Second, there will be a financial infusion from industry into recycling. BC’s Ministry of Environment claims the EPR program will reduce the financial burden to general taxpayers by $60-million to $100-million a year. However, the costs of an EPR would still be passed on to the consumer and most likely disproportionately given many of the products and packaging we get comes from outside of BC. Further, additional environmental issues are likely to arise as the waste that was distributed through the province would then have to be centralized for processing, which will increase transportation costs and associated greenhouse gas emissions.

The third big shift will be the management of waste from government (i.e. municipalities) to Producer Responsibility Organizations such as MMBC. While the stated intention is to increase recycling rates, it also undermines a local community’s abilities to use the waste stream as a resource for local job creation and economic stimuli.

As an advocate for cultivating the green economy and having the private sector provide the products and services we want and need, I am not suggesting we prevent the private sector from taking over the management of the waste stream. However, the old management style of CnC that is being developed for managing the EPR program is more likely to damage the emerging green economy as it is to address our waste stream challenges.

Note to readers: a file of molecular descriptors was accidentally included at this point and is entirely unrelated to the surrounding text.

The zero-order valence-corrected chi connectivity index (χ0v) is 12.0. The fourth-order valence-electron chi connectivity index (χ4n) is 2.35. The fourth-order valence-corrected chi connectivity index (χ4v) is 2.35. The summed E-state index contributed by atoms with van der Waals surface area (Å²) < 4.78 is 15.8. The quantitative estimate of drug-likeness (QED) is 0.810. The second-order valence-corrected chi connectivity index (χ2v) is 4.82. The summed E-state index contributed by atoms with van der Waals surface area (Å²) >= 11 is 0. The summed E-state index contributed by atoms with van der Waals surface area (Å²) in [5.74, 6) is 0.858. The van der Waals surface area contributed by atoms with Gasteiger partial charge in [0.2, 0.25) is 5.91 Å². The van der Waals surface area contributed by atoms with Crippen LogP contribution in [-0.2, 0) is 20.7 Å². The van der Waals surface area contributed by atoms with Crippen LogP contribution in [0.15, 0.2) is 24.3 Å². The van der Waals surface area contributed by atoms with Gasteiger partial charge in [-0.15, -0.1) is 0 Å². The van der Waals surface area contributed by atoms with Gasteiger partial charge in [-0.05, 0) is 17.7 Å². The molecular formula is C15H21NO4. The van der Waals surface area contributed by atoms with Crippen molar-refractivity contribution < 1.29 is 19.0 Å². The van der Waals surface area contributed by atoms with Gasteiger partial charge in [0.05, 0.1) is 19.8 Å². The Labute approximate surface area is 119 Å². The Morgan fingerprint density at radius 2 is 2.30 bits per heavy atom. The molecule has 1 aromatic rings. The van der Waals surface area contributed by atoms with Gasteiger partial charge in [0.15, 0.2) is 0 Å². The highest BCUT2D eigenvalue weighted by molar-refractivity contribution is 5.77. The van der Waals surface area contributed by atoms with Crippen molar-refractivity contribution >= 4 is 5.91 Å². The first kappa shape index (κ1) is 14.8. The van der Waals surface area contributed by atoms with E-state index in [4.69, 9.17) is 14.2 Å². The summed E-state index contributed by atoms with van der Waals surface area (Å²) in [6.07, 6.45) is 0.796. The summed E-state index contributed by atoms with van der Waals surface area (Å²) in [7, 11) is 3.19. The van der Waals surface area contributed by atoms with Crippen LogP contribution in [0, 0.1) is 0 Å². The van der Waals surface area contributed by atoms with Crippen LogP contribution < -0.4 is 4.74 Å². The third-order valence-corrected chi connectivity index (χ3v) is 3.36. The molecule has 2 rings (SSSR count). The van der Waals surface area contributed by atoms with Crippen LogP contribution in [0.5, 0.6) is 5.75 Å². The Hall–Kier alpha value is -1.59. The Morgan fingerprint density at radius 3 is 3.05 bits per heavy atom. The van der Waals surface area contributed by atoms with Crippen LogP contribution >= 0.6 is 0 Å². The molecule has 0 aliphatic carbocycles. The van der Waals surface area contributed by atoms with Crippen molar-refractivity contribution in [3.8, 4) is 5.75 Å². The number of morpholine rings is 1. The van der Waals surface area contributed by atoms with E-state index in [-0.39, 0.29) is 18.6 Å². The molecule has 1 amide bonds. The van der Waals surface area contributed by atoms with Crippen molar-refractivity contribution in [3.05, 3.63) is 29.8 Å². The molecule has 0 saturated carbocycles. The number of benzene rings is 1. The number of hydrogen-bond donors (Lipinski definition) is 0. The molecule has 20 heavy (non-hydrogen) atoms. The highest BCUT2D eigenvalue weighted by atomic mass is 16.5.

Waste streams are one of many topics on every municipality’s plate and generally seen as a problem rather than an opportunity. However, from the perspective of seeing the waste stream as a resource rather than a problem, local authorities appear to be unknowingly giving up local autonomy and the opportunity to cultivate a greener economy.

We need to be more creative by developing a grass roots distributed solution.

Recycling fees fund boozy board dinners?

Recently, The Toronto Star newspaper published an article about the Ontario Recycling program, Ontario tire recycling fees fund boozy board dinners.

The investigative piece by Moira Welsh zeroed in on the expense accounts(using credit card statements) of Ontario Tire Stewardship (OTS) board members, as well as political donations the non-profit stewardship organization made to provincial Liberal party.